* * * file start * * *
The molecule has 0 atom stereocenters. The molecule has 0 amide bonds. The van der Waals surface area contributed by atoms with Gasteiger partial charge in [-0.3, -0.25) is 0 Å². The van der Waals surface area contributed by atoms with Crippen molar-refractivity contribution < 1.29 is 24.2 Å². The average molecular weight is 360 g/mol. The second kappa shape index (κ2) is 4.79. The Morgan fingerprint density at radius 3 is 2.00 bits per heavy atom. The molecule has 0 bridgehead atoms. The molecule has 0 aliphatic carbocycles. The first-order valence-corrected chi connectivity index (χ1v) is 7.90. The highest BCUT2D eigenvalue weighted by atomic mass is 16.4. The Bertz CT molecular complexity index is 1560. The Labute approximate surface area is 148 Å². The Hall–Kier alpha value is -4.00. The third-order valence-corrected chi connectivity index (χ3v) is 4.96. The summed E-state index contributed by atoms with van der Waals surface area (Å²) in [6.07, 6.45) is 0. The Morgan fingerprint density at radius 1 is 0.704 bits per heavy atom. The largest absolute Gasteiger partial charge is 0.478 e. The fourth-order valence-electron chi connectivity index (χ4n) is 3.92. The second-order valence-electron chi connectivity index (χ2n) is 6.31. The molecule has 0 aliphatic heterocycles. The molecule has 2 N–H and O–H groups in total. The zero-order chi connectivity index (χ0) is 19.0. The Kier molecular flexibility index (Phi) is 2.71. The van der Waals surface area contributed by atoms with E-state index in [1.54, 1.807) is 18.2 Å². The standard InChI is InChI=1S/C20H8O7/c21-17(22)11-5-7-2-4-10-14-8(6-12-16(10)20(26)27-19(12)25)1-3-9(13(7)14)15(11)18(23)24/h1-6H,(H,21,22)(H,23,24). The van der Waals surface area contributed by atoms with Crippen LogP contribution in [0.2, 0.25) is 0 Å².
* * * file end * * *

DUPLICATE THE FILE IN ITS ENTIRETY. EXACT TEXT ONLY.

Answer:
The molecule has 0 atom stereocenters. The molecule has 0 amide bonds. The van der Waals surface area contributed by atoms with Gasteiger partial charge in [-0.3, -0.25) is 0 Å². The van der Waals surface area contributed by atoms with Crippen molar-refractivity contribution < 1.29 is 24.2 Å². The average molecular weight is 360 g/mol. The second kappa shape index (κ2) is 4.79. The Morgan fingerprint density at radius 3 is 2.00 bits per heavy atom. The molecule has 0 bridgehead atoms. The molecule has 0 aliphatic carbocycles. The first-order valence-corrected chi connectivity index (χ1v) is 7.90. The highest BCUT2D eigenvalue weighted by atomic mass is 16.4. The Bertz CT molecular complexity index is 1560. The Labute approximate surface area is 148 Å². The Hall–Kier alpha value is -4.00. The third-order valence-corrected chi connectivity index (χ3v) is 4.96. The summed E-state index contributed by atoms with van der Waals surface area (Å²) in [6.07, 6.45) is 0. The Morgan fingerprint density at radius 1 is 0.704 bits per heavy atom. The largest absolute Gasteiger partial charge is 0.478 e. The fourth-order valence-electron chi connectivity index (χ4n) is 3.92. The second-order valence-electron chi connectivity index (χ2n) is 6.31. The molecule has 0 aliphatic heterocycles. The molecule has 2 N–H and O–H groups in total. The zero-order chi connectivity index (χ0) is 19.0. The Kier molecular flexibility index (Phi) is 2.71. The van der Waals surface area contributed by atoms with E-state index in [1.54, 1.807) is 18.2 Å². The standard InChI is InChI=1S/C20H8O7/c21-17(22)11-5-7-2-4-10-14-8(6-12-16(10)20(26)27-19(12)25)1-3-9(13(7)14)15(11)18(23)24/h1-6H,(H,21,22)(H,23,24). The van der Waals surface area contributed by atoms with Crippen LogP contribution in [0.2, 0.25) is 0 Å².